Poster Session
Issue Date: July 2015
Published Online: July 01, 2015
Updated: April 30, 2020
Telehealth Usage by Occupational Therapy Practitioners
Author Affiliations
  • Texas Woman’s University
Article Information
Assistive Technology / Education of OTs and OTAs / Home Accessibility/Environmental Modification / Health Services Research and Education
Poster Session   |   July 01, 2015
Telehealth Usage by Occupational Therapy Practitioners
American Journal of Occupational Therapy, July 2015, Vol. 69, 6911510038.
American Journal of Occupational Therapy, July 2015, Vol. 69, 6911510038.

Date Presented 4/16/2015

Telehealth is an emerging field in occupational therapy. As part of an interdisciplinary Health Resources and Services Administration (HRSA) grant, occupational therapy practitioners were surveyed to determine utilization and perceptions of telehealth technology in clinical practice. This poster presentation illustrates the study and results.

SIGNIFICANCE: This research addresses an emerging field of practice in occupational therapy. Telehealth has been recognized by our national organization as an important area for practitioners to consider, as indicated by an American Occupational Therapy Association (AOTA) position paper on telehealth that outlines the need and diverse ways that the technology may be used with clients.
INNOVATION: This project is a first step in determining the ways telehealth is being utilized by occupational therapy practitioners. Minimal research has been conducted in this area, so this survey provides a window into the potential for a new kind of service delivery to clients who are unable to travel to clinics. It serves as an innovative outreach to clients and families in need of occupational therapy.
APPROACH: Research questions included the following: To what extent are Houston-area occupational therapists utilizing telehealth in clinical practice? What occupational therapy services are being delivered via telehealth methods? What attitudes do Houston-area occupational therapists have toward telehealth in clinical practice?
RATIONALE/BACKGROUND: Participants learned about local current trends of telehealth utilization among Houston-area occupational therapists. Current practices, barriers, and experiences with telehealth were described as well as potential opportunity for continuing education in telehealth. Collectively, these topics will enhance participants’ awareness and understanding of an emerging but important focus of occupational therapy.
METHOD: An online 22-question survey was developed using Psycdata software. Questions were multiple-choice, multiple-answer, and fill-in-the-blank. A reminder was sent after 1 wk, and the survey was closed after 2 wk. A total of 244 occupational therapy practitioners were contacted via a mailing list from the Texas Occupational Therapy Association Gulf Coast Chapter. Data were analyzed using Psycdata and Microsoft Excel software.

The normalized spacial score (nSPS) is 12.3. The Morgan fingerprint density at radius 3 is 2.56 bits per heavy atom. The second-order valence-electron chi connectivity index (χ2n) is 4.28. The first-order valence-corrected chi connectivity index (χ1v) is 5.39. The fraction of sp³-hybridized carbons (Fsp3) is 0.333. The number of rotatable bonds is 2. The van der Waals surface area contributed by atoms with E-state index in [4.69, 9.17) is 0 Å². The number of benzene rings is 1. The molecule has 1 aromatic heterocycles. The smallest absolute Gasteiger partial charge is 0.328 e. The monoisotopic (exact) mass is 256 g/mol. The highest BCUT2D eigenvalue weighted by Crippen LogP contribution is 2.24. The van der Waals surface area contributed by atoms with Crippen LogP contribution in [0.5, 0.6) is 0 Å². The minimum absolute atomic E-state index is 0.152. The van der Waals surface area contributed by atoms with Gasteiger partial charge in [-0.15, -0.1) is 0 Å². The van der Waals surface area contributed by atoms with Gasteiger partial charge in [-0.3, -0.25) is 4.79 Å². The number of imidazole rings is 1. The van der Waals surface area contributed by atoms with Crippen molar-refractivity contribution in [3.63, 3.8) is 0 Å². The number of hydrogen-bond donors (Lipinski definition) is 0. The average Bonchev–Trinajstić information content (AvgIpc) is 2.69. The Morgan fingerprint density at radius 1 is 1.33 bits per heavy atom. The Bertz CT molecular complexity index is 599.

RESULTS: Of the 51 respondents, 11 (22%) reported using telehealth for evaluations or interventions. Evaluations included activities of daily living (ADLs) as well as neuromuscular and assistive technology evaluations. Interventions performed included ADL training, environmental modification, and patient consultation. These results suggest that many occupational therapy practitioners do not currently use telehealth in clinical practice, but those who do are using it for a variety of purposes. Additionally, 46% of respondents felt insufficiently skilled to effectively utilize telehealth technology, but 52% felt that telehealth had the potential to improve clinical practice. This may indicate a need for more education and training in telehealth technology for occupational therapy practitioners.
CONCLUSION: Overall, occupational therapy practitioners reported little telehealth utilization and low self-efficacy with telehealth technology. Many, however, affirmed the potential of telehealth to improve clinical practice and expressed some interest in telethealth training. These findings suggest a significant need for telehealth training for occupational therapy practitioners. Further research should explore the reasons why occupational therapy practitioners may or may not pursue further training.